Chart shows: (a) the average aerosol cover; (b) average temperature change caused by the natural climatic event El Niño; (c) global average temperature change; (d) global average rainfall change; (e) global average cloud cover; and (f) the change in global average crop yield for maize (orange), wheat (grey), soy (blue) and rice (green), from 1980-2010. The dashed lines show when the eruptions of El Chichón and Mount Pinatubo occured. Source: Proctor et al. (2018). The charts show how, around the time of each volcanic eruptions, global crop yields tend to decline abruptly.

The researchers estimate that the impact of the Mount Pinatubo eruption on sunlight caused global yields of maize to fall by 9 percent and global yields of wheat, soy and rice to fall by an average of 5 percent.

The El Chichón eruption had a "significant" impact on maize yields, but only a small effect on yields of other crops, the research shows.

One reason maize could have been impacted the most is that it is a "C4" plant (meaning that during photosynthesis it produces a sugar compound that has four carbon atoms), while the other crops are "C3" plants (meaning they produce a sugar that has three carbon atoms).

Research shows that C3 plants require less sunlight to reach optimum levels of photosynthesis than C4 plants—meaning they are likely to be less affected by the solar dimming caused by aerosol release.

Geoengineered World

To understand how solar geoengineering could impact crop yields, the researchers applied their results to a climate model.

The model looked at changes to crop yields under two future scenarios—one with "moderate" climate change ("RCP4.5") and one with the same level of emissions, but also an injection of aerosols. The scenario assumes that the amount of aerosols released is enough to offset the temperature change caused by all emissions occurring after 2020.

The modeling results show that, in the solar geoengineering scenario, cooler global temperatures boost average maize yields by 6 percent, when compared to the climate change scenario.

However, the reduction of direct sunlight in the same scenario reduces maize yields by 5 percent over the same period. Yields are also slightly decreased as a result of the impact of aerosol release on rainfall and cloud cover.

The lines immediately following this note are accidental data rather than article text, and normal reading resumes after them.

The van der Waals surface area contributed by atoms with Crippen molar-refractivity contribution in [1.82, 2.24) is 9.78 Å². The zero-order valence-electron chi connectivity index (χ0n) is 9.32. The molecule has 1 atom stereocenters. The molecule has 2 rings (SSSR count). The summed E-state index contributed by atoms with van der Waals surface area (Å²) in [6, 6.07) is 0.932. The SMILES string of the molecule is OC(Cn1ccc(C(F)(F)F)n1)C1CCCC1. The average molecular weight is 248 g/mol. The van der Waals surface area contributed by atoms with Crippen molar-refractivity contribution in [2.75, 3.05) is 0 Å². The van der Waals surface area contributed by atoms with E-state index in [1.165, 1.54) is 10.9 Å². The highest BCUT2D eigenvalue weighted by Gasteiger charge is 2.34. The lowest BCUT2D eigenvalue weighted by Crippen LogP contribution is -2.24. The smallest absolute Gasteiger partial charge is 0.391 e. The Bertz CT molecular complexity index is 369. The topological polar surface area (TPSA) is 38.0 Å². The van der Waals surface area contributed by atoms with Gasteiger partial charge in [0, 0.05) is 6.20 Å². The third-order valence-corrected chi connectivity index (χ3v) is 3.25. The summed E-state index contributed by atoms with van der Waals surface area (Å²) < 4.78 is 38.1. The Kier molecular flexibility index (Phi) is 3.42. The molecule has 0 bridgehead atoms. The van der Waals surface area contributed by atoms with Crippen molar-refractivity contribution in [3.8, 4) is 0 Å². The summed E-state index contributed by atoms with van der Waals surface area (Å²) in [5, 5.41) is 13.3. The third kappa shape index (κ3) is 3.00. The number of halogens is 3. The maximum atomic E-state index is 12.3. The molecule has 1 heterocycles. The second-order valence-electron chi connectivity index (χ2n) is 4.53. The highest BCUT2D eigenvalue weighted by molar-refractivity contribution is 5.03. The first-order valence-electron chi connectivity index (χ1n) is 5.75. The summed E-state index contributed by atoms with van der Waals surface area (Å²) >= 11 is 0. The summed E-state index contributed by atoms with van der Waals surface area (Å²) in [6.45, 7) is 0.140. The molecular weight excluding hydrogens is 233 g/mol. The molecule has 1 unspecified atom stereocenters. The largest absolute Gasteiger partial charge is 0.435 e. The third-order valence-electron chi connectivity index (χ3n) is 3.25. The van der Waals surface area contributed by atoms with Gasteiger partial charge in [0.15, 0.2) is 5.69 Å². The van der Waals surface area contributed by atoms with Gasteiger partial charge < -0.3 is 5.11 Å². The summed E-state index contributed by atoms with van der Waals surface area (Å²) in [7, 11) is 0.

The findings show that, in comparison to a scenario with climate change alone, solar geoengineering "has no statistically discernible effect on yields once we have accounted for optical effects," the researchers said in their paper.

The researchers also found that solar geoengineering had an "insignificant" effect on yields of soy, rice and wheat—in comparison to the climate change scenario.

Food for Thought

The findings suggest that, on balance, solar geoengineering could "fail" to prevent the damage to global crop yields expected under climate change alone, said Proctor.

The new research could offer a new avenue for solar geoengineering researchers, said co-author professor Solomon Hsiang, a policy researcher from the University of California, Berkeley. He told a press briefing:

"A key innovation of this study was to find a way to study the potential side-effects of geoengineering without actually deploying it."

However, although the research is "useful and important" to understanding more about how the dimming of sunlight could affect agriculture, it does not provide "solid evidence" of how solar geoengineering would impact crops, said professor David Keith, director of the Solar Geoengineering Research Program at the University of Harvard, who was not involved in the research. He told Carbon Brief:

"Solar geoengineering would likely differ from volcanoes in two crucial respects. First, and most important, solar geoengineering would be a relatively continuous application of aerosols rather than a single pulse that lasts less than a year. The climate response to continuous and pulsed radiative forcing—science speak for dimming the sun—would be very different.

"Second, most serious proposals for solar geoengineering assume that it would be designed to have roughly even pole-to-pole radiative forcing. A volcano, in contrast, tends to produce a quite asymmetric radiative forcing. That asymmetry again produces a climate response quite different from what would likely happen under solar geoengineering."

The new research also does not consider how solar geoengineering could influence the occurrence of extreme events, such as heatwaves and droughts, which are likely to be important to crop production, said Dr. Anthony Jones, a research fellow from the University of Exeter, who was also not involved in the research. He told Carbon Brief: